Branding: Phase 1. Brand Strategy
Behind every successful brand is a thoughtful strategy. Getting this phase right is critical to the overall success of your brand,
Conduct an Internal Review
Begin by considering your firm’s overall business strategy. Start by gathering your management team to conduct a discovery session. Capture your team’s goals, market strategies and individual perspectives. Don’t be surprised if you discover a variety of points of view, and even fundamental disagreement. It’s common and part of the process.
This is good time to pull out your business plan, if you have one, and any other guiding documents. Think about how your company changed since those documents were drafted and what adjustments you might need to make to your marketing.
Now, a lot of firms stop here. That’s a mistake. There are other perspectives you need to consider before you can formulate an effective strategy.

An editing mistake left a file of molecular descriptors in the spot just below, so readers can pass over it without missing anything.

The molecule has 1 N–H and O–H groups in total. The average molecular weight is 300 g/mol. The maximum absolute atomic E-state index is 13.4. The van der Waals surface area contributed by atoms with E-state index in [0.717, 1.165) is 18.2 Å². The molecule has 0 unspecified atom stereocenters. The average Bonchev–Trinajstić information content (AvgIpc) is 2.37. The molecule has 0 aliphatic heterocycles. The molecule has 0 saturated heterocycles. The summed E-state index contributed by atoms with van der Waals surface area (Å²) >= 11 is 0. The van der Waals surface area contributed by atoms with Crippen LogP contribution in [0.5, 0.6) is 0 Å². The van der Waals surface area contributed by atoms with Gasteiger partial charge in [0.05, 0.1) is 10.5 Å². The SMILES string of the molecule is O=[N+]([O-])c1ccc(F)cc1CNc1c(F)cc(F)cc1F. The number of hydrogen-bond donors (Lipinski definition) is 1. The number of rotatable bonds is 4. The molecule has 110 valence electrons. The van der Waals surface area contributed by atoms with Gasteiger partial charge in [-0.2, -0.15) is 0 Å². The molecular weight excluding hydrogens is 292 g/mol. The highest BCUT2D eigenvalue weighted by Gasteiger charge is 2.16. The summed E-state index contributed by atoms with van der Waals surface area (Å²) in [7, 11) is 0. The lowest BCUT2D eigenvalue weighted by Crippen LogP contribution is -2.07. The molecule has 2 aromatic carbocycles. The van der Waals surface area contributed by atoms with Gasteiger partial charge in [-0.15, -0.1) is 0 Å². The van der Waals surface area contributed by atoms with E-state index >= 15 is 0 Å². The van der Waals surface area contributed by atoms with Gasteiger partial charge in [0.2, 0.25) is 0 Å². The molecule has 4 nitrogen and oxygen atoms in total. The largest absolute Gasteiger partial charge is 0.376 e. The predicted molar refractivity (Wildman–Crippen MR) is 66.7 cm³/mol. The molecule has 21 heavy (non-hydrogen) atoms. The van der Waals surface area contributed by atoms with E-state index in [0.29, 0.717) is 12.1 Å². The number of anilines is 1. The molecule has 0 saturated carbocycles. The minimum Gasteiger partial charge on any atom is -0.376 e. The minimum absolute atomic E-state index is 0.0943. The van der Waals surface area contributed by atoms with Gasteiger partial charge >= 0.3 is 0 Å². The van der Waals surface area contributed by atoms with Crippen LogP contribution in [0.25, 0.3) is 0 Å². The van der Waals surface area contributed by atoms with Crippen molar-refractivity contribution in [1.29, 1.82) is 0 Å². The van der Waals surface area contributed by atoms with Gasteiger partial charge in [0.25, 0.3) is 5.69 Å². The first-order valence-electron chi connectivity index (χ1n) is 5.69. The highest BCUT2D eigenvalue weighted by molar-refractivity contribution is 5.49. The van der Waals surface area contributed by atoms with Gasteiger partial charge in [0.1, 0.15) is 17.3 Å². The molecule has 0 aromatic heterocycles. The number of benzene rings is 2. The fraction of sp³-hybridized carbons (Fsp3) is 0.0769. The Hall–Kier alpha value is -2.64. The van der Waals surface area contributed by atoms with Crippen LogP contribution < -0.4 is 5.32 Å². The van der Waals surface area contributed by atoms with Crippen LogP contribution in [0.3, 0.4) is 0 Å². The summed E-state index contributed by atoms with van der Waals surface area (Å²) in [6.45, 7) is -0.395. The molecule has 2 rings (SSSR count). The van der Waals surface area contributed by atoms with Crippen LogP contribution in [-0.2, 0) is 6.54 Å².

Identify Your Target Audiences
Next you should identify all of your key audiences. You can approach audiences in different ways, so you will have to decide which angle makes the most sense for your firm:
- By industry served (what industries are your clients in?)
- By service provided (who is buying each of your services?)
- By role (what people at your clients’ companies are involved in buying your services)
Don’t forget non-client audiences, too, if they are important to your business success. These might include partners, influencers, referral sources and prospective employees.